Hatfield, Hertfordshire, England
My first home town. Situated 30Km (20 miles) North of London and most famous for being the home of Elisabeth I when she became queen. Hatfield is part of the Newtowns that were built after WW2 to home those who lost thier homes during the war.  
     
 

My dad was working for London Transport when he was offered a job and home in 1951-2. He accepted the offer and moved to Hatfield in July 1952, where he moved in to 21 Chennells and died there 2008 (Mum died there 6 years earlier). I was born in Bushey, 15 miles away and was adopted and moved to Chennells in 1957.

 
     
Location of Hatfield  
 
 
     
Location of Chennells  
 
 
     
A little history of Hatfield  
  Hatfield is a town and civil parish in Hertfordshire, England, in the borough of Welwyn Hatfield. It had a population of 29,616 in 2001, and 39,201 at the 2011 Census. The settlement is of Saxon origin. Hatfield House, home of the Marquess of Salisbury, forms the nucleus of the old town. From the 1930s when de Havilland opened a factory until the 1990s when British Aerospace closed it, aircraft design and manufacture employed more people there than any other industry. Hatfield was one of the post-war New Towns built around London and has much modernist architecture from the period. The University of Hertfordshire is based there.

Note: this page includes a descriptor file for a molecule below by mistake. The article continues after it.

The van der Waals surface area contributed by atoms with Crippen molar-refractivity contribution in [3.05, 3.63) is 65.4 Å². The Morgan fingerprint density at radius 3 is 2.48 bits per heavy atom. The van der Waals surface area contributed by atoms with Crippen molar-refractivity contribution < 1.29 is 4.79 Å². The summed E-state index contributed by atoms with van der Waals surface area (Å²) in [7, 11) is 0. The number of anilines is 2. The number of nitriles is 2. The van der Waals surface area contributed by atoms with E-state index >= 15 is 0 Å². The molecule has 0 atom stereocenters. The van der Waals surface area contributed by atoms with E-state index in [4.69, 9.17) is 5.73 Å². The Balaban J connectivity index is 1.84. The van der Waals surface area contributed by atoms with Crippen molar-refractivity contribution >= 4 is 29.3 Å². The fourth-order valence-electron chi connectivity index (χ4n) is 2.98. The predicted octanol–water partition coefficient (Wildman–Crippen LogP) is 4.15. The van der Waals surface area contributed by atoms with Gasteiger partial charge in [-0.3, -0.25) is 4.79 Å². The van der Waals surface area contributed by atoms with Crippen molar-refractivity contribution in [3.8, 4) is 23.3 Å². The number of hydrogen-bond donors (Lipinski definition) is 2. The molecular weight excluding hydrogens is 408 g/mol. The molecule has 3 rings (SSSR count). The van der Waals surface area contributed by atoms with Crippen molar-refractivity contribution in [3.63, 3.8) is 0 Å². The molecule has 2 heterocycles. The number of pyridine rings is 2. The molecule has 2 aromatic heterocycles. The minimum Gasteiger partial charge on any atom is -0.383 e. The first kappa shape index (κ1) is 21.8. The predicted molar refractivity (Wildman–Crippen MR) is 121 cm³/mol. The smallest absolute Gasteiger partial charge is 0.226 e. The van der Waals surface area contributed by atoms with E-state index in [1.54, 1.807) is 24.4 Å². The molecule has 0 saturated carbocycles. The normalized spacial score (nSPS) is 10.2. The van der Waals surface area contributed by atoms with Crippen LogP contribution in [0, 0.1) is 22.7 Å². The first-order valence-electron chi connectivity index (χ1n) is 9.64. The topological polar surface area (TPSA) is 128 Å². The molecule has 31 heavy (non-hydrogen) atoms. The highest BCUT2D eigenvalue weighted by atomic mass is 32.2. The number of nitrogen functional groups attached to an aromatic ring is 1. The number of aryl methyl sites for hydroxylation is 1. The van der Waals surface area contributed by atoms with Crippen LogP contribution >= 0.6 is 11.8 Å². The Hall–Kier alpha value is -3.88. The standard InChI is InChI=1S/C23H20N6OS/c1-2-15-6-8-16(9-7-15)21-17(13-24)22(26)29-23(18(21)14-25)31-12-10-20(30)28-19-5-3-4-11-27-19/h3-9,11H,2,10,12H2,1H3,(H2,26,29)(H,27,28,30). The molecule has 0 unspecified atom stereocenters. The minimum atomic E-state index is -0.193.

Hatfield lies 20 miles (30 kilometres) north of London beside the A1(M) motorway and has direct trains to London King's Cross railway station, Finsbury Park and Moorgate. There has been a strong increase in commuters who work in London moving into the area.  
     
  During the early Saxon period, Hatfield was known as Hetfelle, but by the year 970, when King Edgar gave 5,000 acres (20 km2) to the monastery of Ely, it had become known as Haethfeld. Hatfield is recorded in the Domesday Book of 1086 as the property of the Abbey of Ely, and unusually, the original census data which compilers of Domesday used survives, giving us slightly more information than in the final Domesday record. No other records remain until 1226, when Henry III granted the Bishops of Ely rights to an annual four-day fair and a weekly market. The town was then called Bishop's Hatfield.  
     
  Hatfield House is the seat of the Cecil family, the Marquesses of Salisbury. Elizabeth Tudor was confined there for three years in what is now known as The Old Palace in Hatfield Park. Legend has it that she learnt here of her accession as queen in 1558, while sitting under an oak tree in the Park. She held her first Council in the Great Hall (The Old Palace) of Hatfield. In 1851, the route of the Great North Road (now the A1000) was altered to avoid cutting through the grounds of Hatfield House.